Having a Literally Literary Halloween
Ahhh, Halloween. One of my favorite holidays: Little effort. Lots of candy.
My kids love it too, mostly for the same reasons. The daughter referred to in previous posts as having the 100-pound book bag (of which 98.5 pounds consist of books she reads for fun) especially loves Halloween — and she has a special tradition. Ever since she was old enough to read her own books, she uses Halloween as a way to celebrate her favorite literary characters by dressing up as them. The problem here is that not everyone has read the same books she has. So I had some trepidation about her costume ideas, worried that her feelings would be hurt if she put a lot of thought and work into a costume that went unrecognized.
In some ways, my fears were not unfounded. In the past few years, we have developed costumes for Karana from The Island of the Blue Dolphins (where everyone assumed she was Pocahontas); Athena the Greek Goddess (where everyone assumed she was an angel), and a Woodland Elf from The Lord of the Rings (where everyone politely said, “Oh, what an interesting costume!”).
What I failed to take into consideration was that this is also the spotlight-loving, know-it-all daughter. Rather than getting discouraged or hurt that no one “gets” her costumes, she used it as an opportunity to educate the masses. Those who were too naïve to know whom she was portraying — who guessed wrong, or worse, who asked “and what are you supposed to be?” — got inundated with a highly-detailed lecture about the book, the character, the story, why this person should read the book, and more.
On the one hand, I’m exceptionally proud of her for seeing this as an opportunity to share her love of literacy, and encouraging others to read. On the other hand, as every minute ticks by where she explains the entire backstory of her character, I can’t help but think about all the candy we’re (uh, she’s) missing out on with these lengthy explanations.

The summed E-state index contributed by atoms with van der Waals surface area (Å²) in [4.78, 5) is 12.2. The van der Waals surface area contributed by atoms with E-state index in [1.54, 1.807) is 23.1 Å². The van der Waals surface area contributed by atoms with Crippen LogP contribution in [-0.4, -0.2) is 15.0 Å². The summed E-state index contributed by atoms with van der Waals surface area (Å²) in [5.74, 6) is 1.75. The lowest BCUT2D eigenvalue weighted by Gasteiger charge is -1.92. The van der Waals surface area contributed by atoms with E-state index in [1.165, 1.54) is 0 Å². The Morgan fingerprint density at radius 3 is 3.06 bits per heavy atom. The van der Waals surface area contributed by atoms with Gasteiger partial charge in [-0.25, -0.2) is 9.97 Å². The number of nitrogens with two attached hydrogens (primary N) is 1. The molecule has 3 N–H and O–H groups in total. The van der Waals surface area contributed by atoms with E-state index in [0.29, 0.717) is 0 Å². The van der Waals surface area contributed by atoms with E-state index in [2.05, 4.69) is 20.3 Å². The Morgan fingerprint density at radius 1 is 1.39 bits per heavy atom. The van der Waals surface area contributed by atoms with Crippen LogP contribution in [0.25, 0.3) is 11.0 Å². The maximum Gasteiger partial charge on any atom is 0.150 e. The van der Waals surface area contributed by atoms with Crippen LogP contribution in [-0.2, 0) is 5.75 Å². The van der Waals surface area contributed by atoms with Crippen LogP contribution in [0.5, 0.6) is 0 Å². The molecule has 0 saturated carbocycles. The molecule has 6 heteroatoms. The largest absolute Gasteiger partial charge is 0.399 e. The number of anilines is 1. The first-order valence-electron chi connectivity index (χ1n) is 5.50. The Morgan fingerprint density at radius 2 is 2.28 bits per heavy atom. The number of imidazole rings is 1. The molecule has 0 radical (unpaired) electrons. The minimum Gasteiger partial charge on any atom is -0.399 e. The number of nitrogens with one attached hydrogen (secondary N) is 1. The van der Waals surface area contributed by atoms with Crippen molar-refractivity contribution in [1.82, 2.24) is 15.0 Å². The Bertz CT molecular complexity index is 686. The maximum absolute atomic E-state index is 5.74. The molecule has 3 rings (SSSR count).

The point of this whole post is to not only confess that, yes, I steal my children’s Halloween candy, but to also encourage you to let your kids choose their own path on Halloween. If they request something with a seemingly impossible costume, task them with helping you design it or finding the right components. If they choose something that no one will else will know, empower them to explain who they are and why the costume matters. Don’t discourage their ideas — this year’s costume might help them build creative skills, delve deeper into a favorite realm of knowledge, or find new areas of interest.
This year, my daughter decided to go a little more mainstream and plans to dress as Katniss Everdeen. Further, for first time since she was born, she has requested that Halloween be a family event. I was ordered to dress as Effie Trinket (I’ve been practicing my best posh accent with “May the odds be ever in your favor”), and it was deemed dad will be Haymitch Abernathy (this was an easy sell on my daughter’s part. Dad: “I don’t want to dress up.” Daughter: “You don’t have to dress up, you just have to be drunk.” Dad: “Okay, I’m in.”). While I’m touched by the invitation to participate in this sacred holiday with her, I’m more excited by the prospect that we’ll at least double the number of households we are able to hit up for candy without the need to explain who she is to everyone she meets.